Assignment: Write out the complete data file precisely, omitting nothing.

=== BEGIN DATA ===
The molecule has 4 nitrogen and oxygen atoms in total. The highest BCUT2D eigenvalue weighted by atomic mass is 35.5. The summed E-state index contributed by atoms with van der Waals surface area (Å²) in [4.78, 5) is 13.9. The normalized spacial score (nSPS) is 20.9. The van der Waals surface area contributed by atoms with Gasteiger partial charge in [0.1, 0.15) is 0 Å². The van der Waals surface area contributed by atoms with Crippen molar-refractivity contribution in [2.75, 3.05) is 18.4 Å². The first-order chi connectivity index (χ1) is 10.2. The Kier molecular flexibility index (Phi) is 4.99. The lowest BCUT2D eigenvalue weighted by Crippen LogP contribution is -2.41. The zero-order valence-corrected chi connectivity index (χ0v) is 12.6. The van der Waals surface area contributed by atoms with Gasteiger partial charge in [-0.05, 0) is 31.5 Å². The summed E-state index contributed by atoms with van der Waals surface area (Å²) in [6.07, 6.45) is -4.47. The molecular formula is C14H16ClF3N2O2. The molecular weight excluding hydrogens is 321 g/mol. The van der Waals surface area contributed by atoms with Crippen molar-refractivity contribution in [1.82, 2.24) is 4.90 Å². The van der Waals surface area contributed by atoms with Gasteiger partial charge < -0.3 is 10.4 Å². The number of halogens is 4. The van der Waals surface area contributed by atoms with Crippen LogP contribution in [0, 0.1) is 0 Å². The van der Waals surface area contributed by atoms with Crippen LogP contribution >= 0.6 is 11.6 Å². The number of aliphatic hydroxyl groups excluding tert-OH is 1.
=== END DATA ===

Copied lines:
The molecule has 4 nitrogen and oxygen atoms in total. The highest BCUT2D eigenvalue weighted by atomic mass is 35.5. The summed E-state index contributed by atoms with van der Waals surface area (Å²) in [4.78, 5) is 13.9. The normalized spacial score (nSPS) is 20.9. The van der Waals surface area contributed by atoms with Gasteiger partial charge in [0.1, 0.15) is 0 Å². The van der Waals surface area contributed by atoms with Crippen molar-refractivity contribution in [2.75, 3.05) is 18.4 Å². The first-order chi connectivity index (χ1) is 10.2. The Kier molecular flexibility index (Phi) is 4.99. The lowest BCUT2D eigenvalue weighted by Crippen LogP contribution is -2.41. The zero-order valence-corrected chi connectivity index (χ0v) is 12.6. The van der Waals surface area contributed by atoms with Gasteiger partial charge in [-0.05, 0) is 31.5 Å². The summed E-state index contributed by atoms with van der Waals surface area (Å²) in [6.07, 6.45) is -4.47. The molecular formula is C14H16ClF3N2O2. The molecular weight excluding hydrogens is 321 g/mol. The van der Waals surface area contributed by atoms with Crippen molar-refractivity contribution in [1.82, 2.24) is 4.90 Å². The van der Waals surface area contributed by atoms with Gasteiger partial charge < -0.3 is 10.4 Å². The number of halogens is 4. The van der Waals surface area contributed by atoms with Crippen LogP contribution in [0, 0.1) is 0 Å². The van der Waals surface area contributed by atoms with Crippen LogP contribution >= 0.6 is 11.6 Å². The number of aliphatic hydroxyl groups excluding tert-OH is 1.